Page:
Successful QB play is an two-way interaction between the QB and 10 other players on the field. His numbers aren't his, they are *theirs*. When Moss and Welker showed up in NE, Brady's numbers suddenly rocketed up way higher than ever before. Did he suddenly get better that year? figures the difference between the average starting QB and backup replacement-level QB is a little over 2 points per game, 32 points per season. From looking at how NFL GMs spread payroll, and from some other back of the envelope figuring, I get the difference between an All Pro QB and average-quality starter is maybe 12 to 20 pts a season.

    The difference between a good team and expansion-type team of replacement players, or between a championship quality team and average 8-8 team, runs 150-200 points, a heck of a lot more than the QB accounts for. And that number is what the coach and GM account for.

    But the TV camera is always on the QB, so he gets way too much of the credit that belongs to the rest of the team for being good or bad.

    An intersting fact to me is that you can find a whole bunch of HoF running backs who played on bad teams forever. OJ Simpson's teams averaged 4-10 for his career. Barry Sanders, Walter Payton, Gayle Sayers, the list goes on. But you can't find a HoF QB who played on bad losing teams year-afer-year.

    So either for some reason bad teams have never drafted even one top QB the way they draft so many top RBs, or they did draft top QBs who were never recognized as such because they took the blame for the rest of the team. Which implies the QBs on great teams are "over recognized" the same way.

    The team makes the QB much more than the other way around, and the coach and GM make the team. So HoF coaches get their QBs into the HoF.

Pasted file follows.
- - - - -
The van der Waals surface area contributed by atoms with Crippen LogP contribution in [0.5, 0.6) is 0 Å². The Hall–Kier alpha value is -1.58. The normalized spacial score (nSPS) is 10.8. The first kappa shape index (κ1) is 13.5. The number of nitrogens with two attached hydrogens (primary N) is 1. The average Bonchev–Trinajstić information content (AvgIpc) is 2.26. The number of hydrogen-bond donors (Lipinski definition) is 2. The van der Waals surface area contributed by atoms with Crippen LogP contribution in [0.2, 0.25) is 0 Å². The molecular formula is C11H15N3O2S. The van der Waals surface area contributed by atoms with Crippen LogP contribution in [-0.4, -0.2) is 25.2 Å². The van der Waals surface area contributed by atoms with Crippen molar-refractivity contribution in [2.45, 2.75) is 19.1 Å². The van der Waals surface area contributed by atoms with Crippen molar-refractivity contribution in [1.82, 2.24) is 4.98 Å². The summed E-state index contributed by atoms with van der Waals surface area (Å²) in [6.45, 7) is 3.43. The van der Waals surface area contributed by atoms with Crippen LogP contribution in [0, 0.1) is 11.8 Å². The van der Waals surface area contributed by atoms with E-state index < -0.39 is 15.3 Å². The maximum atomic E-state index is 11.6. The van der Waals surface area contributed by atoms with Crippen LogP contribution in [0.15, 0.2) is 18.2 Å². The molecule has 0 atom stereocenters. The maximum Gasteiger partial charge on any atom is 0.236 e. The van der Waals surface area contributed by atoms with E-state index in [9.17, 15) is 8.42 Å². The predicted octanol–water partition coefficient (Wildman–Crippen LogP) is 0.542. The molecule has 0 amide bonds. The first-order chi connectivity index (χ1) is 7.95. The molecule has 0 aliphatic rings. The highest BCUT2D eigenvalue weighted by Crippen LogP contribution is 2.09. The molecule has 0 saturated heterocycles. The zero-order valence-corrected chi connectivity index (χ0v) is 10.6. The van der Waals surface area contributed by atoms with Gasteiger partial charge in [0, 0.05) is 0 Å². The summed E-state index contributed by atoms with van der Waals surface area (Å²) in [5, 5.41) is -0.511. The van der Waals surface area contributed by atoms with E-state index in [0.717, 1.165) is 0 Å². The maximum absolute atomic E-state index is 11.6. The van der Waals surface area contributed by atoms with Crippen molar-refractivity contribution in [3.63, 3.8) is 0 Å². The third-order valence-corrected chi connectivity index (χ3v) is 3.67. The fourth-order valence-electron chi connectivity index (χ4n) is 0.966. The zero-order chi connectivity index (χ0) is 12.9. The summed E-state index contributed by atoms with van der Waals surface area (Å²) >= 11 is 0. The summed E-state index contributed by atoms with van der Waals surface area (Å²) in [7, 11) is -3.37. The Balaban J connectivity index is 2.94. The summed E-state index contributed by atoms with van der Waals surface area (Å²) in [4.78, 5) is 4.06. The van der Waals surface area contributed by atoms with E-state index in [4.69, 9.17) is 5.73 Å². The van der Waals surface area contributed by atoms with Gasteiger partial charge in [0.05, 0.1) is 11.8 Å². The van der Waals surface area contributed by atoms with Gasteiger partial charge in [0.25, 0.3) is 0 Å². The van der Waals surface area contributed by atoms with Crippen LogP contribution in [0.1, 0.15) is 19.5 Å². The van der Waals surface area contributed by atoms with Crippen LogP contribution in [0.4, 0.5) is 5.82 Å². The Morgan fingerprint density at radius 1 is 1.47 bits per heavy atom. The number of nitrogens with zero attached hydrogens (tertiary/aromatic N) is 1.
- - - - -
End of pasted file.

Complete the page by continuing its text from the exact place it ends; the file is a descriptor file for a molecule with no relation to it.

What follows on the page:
2. Benjamin Morris says:

    Jim: Nice comment, I wish you had made it on the original post (for future reference, I have no problem with cross-commenting). The HoF RB point is interesting, though obviously a lot of factors could be at play. Also, I wouldn't put much stock in those PFR numbers -- while their effort is praiseworthy, statistical analysis of true player value is very much in its infancy.

    As for your argument about no great quarterbacks on bad teams, I don't think it proves what you seem to think it does. Clearly, by most metrics, a QB of a given quality will under-perform on a bad team and over-perform on a good team. But also clearly, teams of a given quality will under-perform with a bad QB and over-perform with a good one. Without further information, this state of affairs tells us nothing about the relative value of each.

  3. James says:

    Jim, the first response that came to mind about HoF RB vs QBs on bad teams: when a bad team drafts a HoF QB, they are no longer bad teams and remove themselves from your sample.

  4. Jim Glass says:

    when a bad team drafts a HoF QB, they are no longer bad teams and remove themselves from your sample.

    That makes perfect sense if you believe that football basically is a one-man game, "the QB makes the team".

    But it is pretty hard to square with's empirical finding that the difference between a starting QB and backup is only a little more than 2 points a game, and NFL payroll data that show on average the QB gets about 11% of the pay of the top 22 players and 9% of top 35 -- instead of 50% or 60%. Even Peyton Manning had only 14% of the Colt's payroll last year instead of what, 70%?

    It's also hard to square with common sense. Each team has 22 starters and say a dozen key special teamers and situation players who affect each game. (Let's ignore the rest of the 53 on each team as equivalent replacement level players.) Give each starter a "share" of responsibility for the quality of the team, and each of the other dozen a half share. How much is the QB worth compared to the average other starter? Two players? Three? If the QB is worth three other starting players, he gets 3 of 30 shares and accounts for 10% of the team's success. Which is about what NFL GMs give starting QBs as their share of payroll.

    So if you've got a bottom-quality team and want to have a top-quality one, drafting a top-quality QB will get you about 10% of the way there. Which leaves your team still 90% bottom-quality, which doesn't appear removed from the sample.

  5. Richie says:

    Technical note: your link to "Think Twice" actually links to a different book.

Leave a Reply

Note: Only a member of this blog may post a comment.